At last, good news for the entertainment retail industry

In a recent blog, we looked at the threat Brexit represents to the future of the UK creative industries, focusing mainly on the games industry – and for a very good reason: the UK games retail market is now a £3.35bn industry, its sales now almost equal to that of home sales for music and video combined.

Other cards are available

But this blog perhaps missed the wider, refreshingly positive story about the state of the entertainment market as a whole.  For many years, reports have suggested

the retail film and music industries are in trouble, that streaming sites such as Spotify, Apple Music and Netflix have had a catastrophic impact on revenues and sustainability.  Yet, whilst physical sales of music and video decreased by 4.2% and 17% respectively between 2016 and 2017, digital music sales increased by 19.4%, and video by 22.4%.  This has led to an overall increase in sales across the two categories of 7.5%, taking revenues to £3.9bn – quite a different tale to that which we are often led to believe.

If current trends are anything to go by, digital is making media more accessible, and aiding industry growth.  How many of us have downloaded albums from our preferred streaming service, which we would never have risked purchasing outright? All those downloads and streams add up.

  2016 2017 % change
Music Physical £475.4 £459.4 -3.4%
Downloads £214.6 £165.0 -23.1%
Streaming £406.6 £577.1 41.9%
Total Music £1,096.6 £1,201.5 9.6%
Video Physical Retail £893.6 £742.1 -17.0%
Physical Rental £48.4 £40.5 -16.3%
Digital £1,559.4 £1,906.0 22.2%
Total Video £2,501.4 £2,688.6 7.5%
Games Physical £776.0 £792.4 2.1%
Digital £2,284.2 £2,560.2 12.1%
Total Games £3,060.2 £3,352.6 9.6%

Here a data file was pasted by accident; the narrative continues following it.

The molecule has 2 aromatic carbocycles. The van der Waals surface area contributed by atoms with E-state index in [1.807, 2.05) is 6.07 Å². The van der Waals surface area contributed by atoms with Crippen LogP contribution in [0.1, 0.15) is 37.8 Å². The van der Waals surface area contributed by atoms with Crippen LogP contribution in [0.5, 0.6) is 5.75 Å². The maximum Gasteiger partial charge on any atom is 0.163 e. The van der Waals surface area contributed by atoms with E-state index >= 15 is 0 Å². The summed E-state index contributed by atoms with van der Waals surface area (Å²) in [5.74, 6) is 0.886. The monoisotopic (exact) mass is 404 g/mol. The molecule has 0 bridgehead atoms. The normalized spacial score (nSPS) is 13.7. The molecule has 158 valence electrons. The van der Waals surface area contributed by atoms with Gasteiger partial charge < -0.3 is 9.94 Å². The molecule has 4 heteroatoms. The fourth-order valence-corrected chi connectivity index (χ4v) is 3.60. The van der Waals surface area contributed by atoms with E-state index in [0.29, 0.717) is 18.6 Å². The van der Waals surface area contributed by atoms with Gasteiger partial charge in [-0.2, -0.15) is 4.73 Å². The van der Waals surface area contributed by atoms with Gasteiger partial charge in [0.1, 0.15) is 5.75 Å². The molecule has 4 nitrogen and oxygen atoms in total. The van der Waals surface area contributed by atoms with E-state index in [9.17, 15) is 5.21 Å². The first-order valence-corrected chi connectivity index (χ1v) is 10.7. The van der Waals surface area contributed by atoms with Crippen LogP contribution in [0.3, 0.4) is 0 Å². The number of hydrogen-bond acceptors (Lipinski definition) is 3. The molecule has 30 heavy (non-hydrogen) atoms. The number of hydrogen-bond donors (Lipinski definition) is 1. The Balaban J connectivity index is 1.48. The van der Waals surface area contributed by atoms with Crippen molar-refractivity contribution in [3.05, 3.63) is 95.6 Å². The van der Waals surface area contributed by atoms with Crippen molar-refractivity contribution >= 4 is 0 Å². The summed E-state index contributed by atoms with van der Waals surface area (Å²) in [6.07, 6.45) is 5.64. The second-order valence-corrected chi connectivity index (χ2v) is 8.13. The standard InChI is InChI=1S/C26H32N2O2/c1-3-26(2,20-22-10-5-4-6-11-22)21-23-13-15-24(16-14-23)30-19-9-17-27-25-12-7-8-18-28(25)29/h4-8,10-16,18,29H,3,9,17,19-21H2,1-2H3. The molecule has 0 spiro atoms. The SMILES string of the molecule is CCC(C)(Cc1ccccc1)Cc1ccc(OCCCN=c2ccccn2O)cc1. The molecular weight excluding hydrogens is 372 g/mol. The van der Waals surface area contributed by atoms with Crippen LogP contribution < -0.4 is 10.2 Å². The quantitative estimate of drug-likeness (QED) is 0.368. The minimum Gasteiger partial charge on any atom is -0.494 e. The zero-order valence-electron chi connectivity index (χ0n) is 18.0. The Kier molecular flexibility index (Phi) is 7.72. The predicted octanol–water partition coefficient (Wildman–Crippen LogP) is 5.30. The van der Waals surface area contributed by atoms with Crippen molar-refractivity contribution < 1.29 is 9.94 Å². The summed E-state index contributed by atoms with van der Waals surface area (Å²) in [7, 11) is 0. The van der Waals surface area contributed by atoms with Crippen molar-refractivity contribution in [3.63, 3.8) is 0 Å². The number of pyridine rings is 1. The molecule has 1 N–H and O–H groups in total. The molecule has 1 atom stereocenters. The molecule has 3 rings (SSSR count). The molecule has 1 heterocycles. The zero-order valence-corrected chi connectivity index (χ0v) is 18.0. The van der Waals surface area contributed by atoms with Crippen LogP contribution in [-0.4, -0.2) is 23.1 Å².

Total Entertainment Physical £2,193.4 £2,034.4 -7.2%
Digital (inc streaming) £4,464.8 £5,208.3 16.7%
  Total Entertainment £6,658.2 £7,242.7 8.8%

Whilst streaming has become the norm for music and video, streaming games services – particularly in the console market – are only in their infancy.  Concerns have been raised since Microsoft’s recent announcement that it would be releasing first-party titles on its Games on Demand streaming service, on the same day they release view the traditional channels to buy outright. Curzon Cinema are offering a similar release-day service with their Curzon Home Cinema service, albeit with perhaps less commercial content.

There should be a note of caution for the games market here. As an analogy, and while the last couple of years have seen positive music industry sales, this only begins to reverse a negative trend which began in 2004. In that period the total value of the recorded music sector fell from £1.2bn to around £688m in 2015. While there were many contributory factors, the launch of Napster and other peer-to-peer downloading services in 2003 did not help. Even the slow conversion to approved streaming services has taken a long time to show returns. If games companies want the wider access that streaming offers, they must be careful not to kill the golden goose.

One thing is for sure, though; the move to digital is making media far easier to consume, and, correctly exploited, this is fueling industry growth.  The home entertainment market’s growth is “outpacing growth in the wider economy by a factor of more than four” to a total value in 2017 of £7.24bn, 8.8% higher than 2016, according to the Entertainment Retailers Association (results below).  Right now, the industry’s future is looking encouraging and that is something we should all celebrate.

James Dodd

[email protected]

Martin Tripp Associates is a London-based executive search consultancy. While we are best-known for our work in the TMT (technology, media, and telecoms) space, we have also worked with some of the world’s biggest brands on challenging senior positions. Feel free to contact us to discuss any of the issues raised in this blog.